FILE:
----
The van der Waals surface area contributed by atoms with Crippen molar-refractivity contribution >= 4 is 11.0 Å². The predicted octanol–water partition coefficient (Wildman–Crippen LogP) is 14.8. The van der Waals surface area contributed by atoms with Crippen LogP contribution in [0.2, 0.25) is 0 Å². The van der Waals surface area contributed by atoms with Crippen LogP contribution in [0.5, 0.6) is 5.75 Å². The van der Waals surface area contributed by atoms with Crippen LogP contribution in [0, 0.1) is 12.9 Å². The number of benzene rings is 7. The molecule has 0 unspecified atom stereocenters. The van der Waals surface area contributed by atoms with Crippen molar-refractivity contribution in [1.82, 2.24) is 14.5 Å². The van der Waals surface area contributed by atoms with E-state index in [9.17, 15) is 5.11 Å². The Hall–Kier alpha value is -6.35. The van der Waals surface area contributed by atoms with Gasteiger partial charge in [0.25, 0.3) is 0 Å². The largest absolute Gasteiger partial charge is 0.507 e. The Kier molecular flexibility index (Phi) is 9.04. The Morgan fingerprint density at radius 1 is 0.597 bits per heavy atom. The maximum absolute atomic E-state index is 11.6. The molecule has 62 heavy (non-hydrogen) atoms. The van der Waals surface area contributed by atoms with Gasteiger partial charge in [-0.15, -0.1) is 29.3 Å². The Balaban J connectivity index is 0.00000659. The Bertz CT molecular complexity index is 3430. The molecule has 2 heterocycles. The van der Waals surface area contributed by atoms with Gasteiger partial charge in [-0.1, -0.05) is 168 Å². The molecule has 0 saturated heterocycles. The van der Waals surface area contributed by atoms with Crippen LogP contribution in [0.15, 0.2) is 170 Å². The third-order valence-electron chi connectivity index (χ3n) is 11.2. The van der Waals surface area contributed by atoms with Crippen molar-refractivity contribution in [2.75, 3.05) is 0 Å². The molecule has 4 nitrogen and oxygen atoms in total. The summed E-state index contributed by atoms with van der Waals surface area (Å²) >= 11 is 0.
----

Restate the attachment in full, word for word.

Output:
The van der Waals surface area contributed by atoms with Crippen molar-refractivity contribution >= 4 is 11.0 Å². The predicted octanol–water partition coefficient (Wildman–Crippen LogP) is 14.8. The van der Waals surface area contributed by atoms with Crippen LogP contribution in [0.2, 0.25) is 0 Å². The van der Waals surface area contributed by atoms with Crippen LogP contribution in [0.5, 0.6) is 5.75 Å². The van der Waals surface area contributed by atoms with Crippen LogP contribution in [0, 0.1) is 12.9 Å². The number of benzene rings is 7. The molecule has 0 unspecified atom stereocenters. The van der Waals surface area contributed by atoms with Crippen molar-refractivity contribution in [1.82, 2.24) is 14.5 Å². The van der Waals surface area contributed by atoms with E-state index in [9.17, 15) is 5.11 Å². The Hall–Kier alpha value is -6.35. The van der Waals surface area contributed by atoms with Gasteiger partial charge in [0.25, 0.3) is 0 Å². The largest absolute Gasteiger partial charge is 0.507 e. The Kier molecular flexibility index (Phi) is 9.04. The Morgan fingerprint density at radius 1 is 0.597 bits per heavy atom. The maximum absolute atomic E-state index is 11.6. The molecule has 62 heavy (non-hydrogen) atoms. The van der Waals surface area contributed by atoms with Gasteiger partial charge in [-0.15, -0.1) is 29.3 Å². The Balaban J connectivity index is 0.00000659. The Bertz CT molecular complexity index is 3430. The molecule has 2 heterocycles. The van der Waals surface area contributed by atoms with Gasteiger partial charge in [-0.1, -0.05) is 168 Å². The molecule has 0 saturated heterocycles. The van der Waals surface area contributed by atoms with Crippen LogP contribution in [0.15, 0.2) is 170 Å². The third-order valence-electron chi connectivity index (χ3n) is 11.2. The van der Waals surface area contributed by atoms with Crippen molar-refractivity contribution in [2.75, 3.05) is 0 Å². The molecule has 4 nitrogen and oxygen atoms in total. The summed E-state index contributed by atoms with van der Waals surface area (Å²) >= 11 is 0.